I’ve been trying to convey some intuition about why we underestimate the value of discontinuous innovation. The numbers are always small, so small that the standard financial analysis results in a no go decision, a decision not to invest. That standard spreadsheet analysis is done in L2, a Euclidean space. This analysis gets done while the innovation is in hyperbolic space so the underestimation of value would be the normal outcome.

In hyperbolic space, infinity is away at the edge at a distance. In hyperbolic space, the unit measure appears smaller at infinity when viewed from Euclidean space. This can be seen in a hyperbolic tiling. But, we need to keep something in mind here and throughout this discussion, the areas of the circle are the same in Euclidean space. The transform, the projection into hyperbolic space makes it seem otherwise. That L2 financial analysis assumes Euclidean space while the underlying space is hyperbolic, where small does not mean small.

How many innovations, discontinuous ones, have been killed off by this projection? Uncountably many discontinuous innovations have died at the hands of small numbers. Few put those inventions through the stage-gated innovation process because the numbers were small. The inventors that used different stage gates pushed on without worrying about the eventual numbers succeeded wildly. But, these days, the VCs insist on the orthodox analysis, typical of the consumer commodity markets, that nobody hits one out of the ballpark and pays for the rest. The VCs hardly invest at all and insist on the immediate installation of the orthodoxy. This leads us to stasis and much replication of likes.

I see these geometry changes as smooth just as I see the Poisson to normal to high sigma normals as smooth. I haven’t read about differential geometry, but I know it exists. Yet, there is no such thing as differential statistics. We are stuck in data. We can use Monte Carlo Markov Chains (MCMC) to generate data to fit some hypothetical distribution from which we would build something to fit and test fitness towards that hypothetical distribution. But, in sampling that would be unethical or frowned upon. Then again, I’m not a statistician, so it just seems that way to me.

I discussed geometry change in Geometry and numerous other posts. But, in hunting up things for this post, I ran across this figure. I usually looked at the two-dimensional view of the underlying geometries. So this three-dimensional view is interesting. Resize each geometry as necessary and put them inside each other. The smallest would be the hyperbolic geometry. The largest geometry, the end containment would be the spherical geometry. That would express the geometries differentially in the order that they would occur in the technology adoption lifecycle (TALC) working from the inside out. Risk diminishes in this order as well.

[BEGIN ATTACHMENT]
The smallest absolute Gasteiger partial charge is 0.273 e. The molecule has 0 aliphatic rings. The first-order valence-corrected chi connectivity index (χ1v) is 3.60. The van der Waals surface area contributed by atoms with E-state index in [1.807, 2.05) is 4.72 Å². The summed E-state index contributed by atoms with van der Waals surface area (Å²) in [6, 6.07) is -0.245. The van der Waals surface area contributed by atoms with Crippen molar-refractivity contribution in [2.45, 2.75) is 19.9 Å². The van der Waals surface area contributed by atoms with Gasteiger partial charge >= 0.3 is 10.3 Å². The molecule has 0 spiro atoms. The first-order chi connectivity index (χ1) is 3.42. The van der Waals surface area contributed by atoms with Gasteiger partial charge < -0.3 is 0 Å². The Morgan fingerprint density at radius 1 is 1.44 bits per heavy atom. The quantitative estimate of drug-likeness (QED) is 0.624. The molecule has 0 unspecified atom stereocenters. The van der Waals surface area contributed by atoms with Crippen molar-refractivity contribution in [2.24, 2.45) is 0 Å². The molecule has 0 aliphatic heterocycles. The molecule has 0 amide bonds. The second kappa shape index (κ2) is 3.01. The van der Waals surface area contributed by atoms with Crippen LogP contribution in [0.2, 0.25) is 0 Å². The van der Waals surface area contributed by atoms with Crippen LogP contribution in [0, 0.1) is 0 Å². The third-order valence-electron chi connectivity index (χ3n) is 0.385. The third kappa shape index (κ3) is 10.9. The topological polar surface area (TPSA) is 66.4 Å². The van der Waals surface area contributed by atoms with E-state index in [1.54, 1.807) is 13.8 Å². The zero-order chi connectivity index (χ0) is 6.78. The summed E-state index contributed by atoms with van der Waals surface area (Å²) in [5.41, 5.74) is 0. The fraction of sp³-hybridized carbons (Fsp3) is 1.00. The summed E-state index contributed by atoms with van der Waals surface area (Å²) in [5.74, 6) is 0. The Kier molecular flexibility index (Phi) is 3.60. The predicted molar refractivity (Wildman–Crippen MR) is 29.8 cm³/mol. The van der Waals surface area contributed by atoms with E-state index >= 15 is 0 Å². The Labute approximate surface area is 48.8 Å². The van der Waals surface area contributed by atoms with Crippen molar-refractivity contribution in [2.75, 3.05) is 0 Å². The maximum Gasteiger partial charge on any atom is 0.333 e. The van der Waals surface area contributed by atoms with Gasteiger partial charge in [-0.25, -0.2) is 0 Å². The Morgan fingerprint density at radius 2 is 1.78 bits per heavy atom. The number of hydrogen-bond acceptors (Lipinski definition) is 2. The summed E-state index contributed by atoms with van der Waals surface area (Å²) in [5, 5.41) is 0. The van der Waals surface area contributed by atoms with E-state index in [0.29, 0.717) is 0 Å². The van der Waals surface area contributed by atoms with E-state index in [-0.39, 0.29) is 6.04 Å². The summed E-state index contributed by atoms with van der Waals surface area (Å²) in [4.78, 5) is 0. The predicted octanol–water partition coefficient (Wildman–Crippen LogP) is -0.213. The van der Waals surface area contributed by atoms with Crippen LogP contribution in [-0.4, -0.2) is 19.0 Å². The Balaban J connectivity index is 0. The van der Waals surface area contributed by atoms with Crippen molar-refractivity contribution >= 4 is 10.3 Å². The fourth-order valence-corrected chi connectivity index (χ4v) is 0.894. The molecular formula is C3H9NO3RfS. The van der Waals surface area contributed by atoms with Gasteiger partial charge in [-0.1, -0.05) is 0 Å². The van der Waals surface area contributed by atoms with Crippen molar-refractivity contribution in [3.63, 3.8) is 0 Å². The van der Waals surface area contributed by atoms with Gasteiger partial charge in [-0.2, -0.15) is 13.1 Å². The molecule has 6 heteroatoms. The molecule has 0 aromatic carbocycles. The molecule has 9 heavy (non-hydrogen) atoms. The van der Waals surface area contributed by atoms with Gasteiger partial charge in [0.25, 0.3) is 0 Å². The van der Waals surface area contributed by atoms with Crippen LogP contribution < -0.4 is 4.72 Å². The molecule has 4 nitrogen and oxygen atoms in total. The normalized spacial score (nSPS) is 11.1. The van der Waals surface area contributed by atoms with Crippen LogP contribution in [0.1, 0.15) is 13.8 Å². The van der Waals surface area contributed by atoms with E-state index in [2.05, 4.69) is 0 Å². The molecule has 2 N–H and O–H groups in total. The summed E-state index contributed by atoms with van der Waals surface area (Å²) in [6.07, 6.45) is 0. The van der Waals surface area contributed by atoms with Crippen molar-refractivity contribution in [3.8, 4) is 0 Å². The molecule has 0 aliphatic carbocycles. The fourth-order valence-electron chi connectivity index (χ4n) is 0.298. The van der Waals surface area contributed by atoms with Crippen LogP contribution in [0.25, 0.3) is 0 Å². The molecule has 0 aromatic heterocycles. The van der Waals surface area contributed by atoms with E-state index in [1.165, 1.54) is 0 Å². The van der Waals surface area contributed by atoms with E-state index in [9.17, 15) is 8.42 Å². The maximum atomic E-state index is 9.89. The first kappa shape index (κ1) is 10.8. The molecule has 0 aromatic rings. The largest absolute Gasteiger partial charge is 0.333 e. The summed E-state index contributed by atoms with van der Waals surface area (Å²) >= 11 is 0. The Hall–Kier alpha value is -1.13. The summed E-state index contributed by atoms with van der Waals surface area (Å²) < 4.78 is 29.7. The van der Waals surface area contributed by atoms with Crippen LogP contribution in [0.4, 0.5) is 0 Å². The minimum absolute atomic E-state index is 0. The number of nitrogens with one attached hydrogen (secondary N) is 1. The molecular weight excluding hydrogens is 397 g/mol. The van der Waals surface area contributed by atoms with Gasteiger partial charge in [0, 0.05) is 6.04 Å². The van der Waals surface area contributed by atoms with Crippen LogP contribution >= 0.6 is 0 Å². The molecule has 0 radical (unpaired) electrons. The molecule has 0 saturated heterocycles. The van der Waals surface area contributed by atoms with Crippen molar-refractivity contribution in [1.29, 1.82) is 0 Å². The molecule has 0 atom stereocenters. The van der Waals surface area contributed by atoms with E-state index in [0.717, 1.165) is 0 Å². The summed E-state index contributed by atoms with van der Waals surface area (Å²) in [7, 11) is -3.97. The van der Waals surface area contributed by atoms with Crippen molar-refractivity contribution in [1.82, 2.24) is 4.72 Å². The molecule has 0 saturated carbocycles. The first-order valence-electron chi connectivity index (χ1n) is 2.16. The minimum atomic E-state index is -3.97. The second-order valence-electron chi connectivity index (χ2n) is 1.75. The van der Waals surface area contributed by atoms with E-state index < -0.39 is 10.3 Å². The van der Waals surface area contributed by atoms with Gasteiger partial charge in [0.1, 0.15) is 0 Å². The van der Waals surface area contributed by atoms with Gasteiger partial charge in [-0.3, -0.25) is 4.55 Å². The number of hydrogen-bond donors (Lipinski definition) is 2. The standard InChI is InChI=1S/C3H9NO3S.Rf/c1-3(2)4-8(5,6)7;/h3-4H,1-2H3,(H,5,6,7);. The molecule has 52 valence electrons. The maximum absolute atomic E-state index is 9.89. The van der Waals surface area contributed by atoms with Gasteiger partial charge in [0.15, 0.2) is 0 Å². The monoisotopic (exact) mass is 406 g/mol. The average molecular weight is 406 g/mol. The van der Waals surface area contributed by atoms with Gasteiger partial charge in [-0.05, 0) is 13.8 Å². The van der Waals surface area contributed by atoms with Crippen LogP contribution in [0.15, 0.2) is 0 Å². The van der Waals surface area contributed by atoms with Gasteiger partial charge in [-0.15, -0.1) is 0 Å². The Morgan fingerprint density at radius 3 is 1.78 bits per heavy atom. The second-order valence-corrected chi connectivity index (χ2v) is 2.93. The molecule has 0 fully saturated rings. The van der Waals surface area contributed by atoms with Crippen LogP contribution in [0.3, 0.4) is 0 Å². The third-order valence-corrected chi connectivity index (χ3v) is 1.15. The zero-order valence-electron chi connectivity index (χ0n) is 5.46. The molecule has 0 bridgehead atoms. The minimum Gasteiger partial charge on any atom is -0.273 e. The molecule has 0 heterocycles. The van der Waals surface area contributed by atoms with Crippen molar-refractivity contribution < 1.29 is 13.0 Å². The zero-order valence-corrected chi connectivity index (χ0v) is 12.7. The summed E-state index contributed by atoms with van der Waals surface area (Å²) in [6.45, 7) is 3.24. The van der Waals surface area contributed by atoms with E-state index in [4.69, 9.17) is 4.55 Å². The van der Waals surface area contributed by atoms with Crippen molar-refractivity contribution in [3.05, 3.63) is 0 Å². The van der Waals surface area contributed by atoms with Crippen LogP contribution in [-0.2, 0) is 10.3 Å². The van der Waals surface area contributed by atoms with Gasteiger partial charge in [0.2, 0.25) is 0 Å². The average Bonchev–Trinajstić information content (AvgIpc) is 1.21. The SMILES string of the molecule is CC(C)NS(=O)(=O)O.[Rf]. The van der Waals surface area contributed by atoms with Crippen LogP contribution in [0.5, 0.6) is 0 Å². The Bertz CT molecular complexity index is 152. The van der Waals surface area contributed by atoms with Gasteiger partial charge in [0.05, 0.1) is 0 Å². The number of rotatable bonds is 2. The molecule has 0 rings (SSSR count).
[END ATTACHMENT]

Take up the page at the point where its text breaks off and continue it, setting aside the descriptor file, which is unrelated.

In the above figure, I’ve correlated the TALC with the geometries. I’ve left the technical enthusiasts where Moore put them, rather than in my underlying infrastructural layer below the x-axis. I’ve omitted much of Moore’s TALC elements focusing on those placing the geometries. The early adopters are part of their vertical. Each early adopter owns their hyperbola, shown in black, and seeds the Euclidean of their vertical, shown in red, or normal of the vertical (not shown). There would be six early adopter/verticals rather than just the two I’ve drawn. The thick black line represents the aggregation of the verticals needed before one enters the tornado, a narrow phase at the beginning of the horizontal. The center of the Euclidean cylinder is the mean of the aggregate normal representing the entire TALC, aka category born by that particular TALC. The early phases of the TALC occur before the mean of the TALC. The late phases start immediately after the mean of the talk.

The Euclidean shown is the nascent seed of the eventual spherical. Where the Euclidean is realized is at a sigma of one. I used to say six, but I’ll go with one for now. Once the sigma is larger than one, the geometry is spherical and tending to more so as the sigmas increase.

From the risk point of view, it is said that innovation is risky. Sure discontinuous innovation (hyperbolic) has more risk than continuous (Euclidean) and commodity continuous (spherical) less risk. Quantifying risk, the hyperbolic geometry gives us an evolution towards a singular success. That singular success takes us to the Euclidean geometry. Further data collection takes us to the higher sigma normals, the spherical space of multiple pathways to numerous successes. The latter, the replications, being hardly risky at all.

Nesting these geometries reveal gaps (-) and surplusses (+).

## The Donut/Torus Again

In an earlier post, I characterized the overlap of distributions used in statistical inference as a donut, as a torus, and later as a ring cyclide. I looked at a figure that described a torus as having positive and negative curvature.

So the torus exhibits all three geometries. Those geometries transition through the Euclidean.

The underlying distributions lay on the torus as well. The standard normal has a sigma of one. The commodity normal has a sigma greater than one. The saddle and peaks refer to components of a hyperbolic saddle. The statistical process proceeds from the Poisson to the standard normal to the commodity normal. On a torus, the saddle points and peaks are concurrent and highly parallel.

Enjoy.

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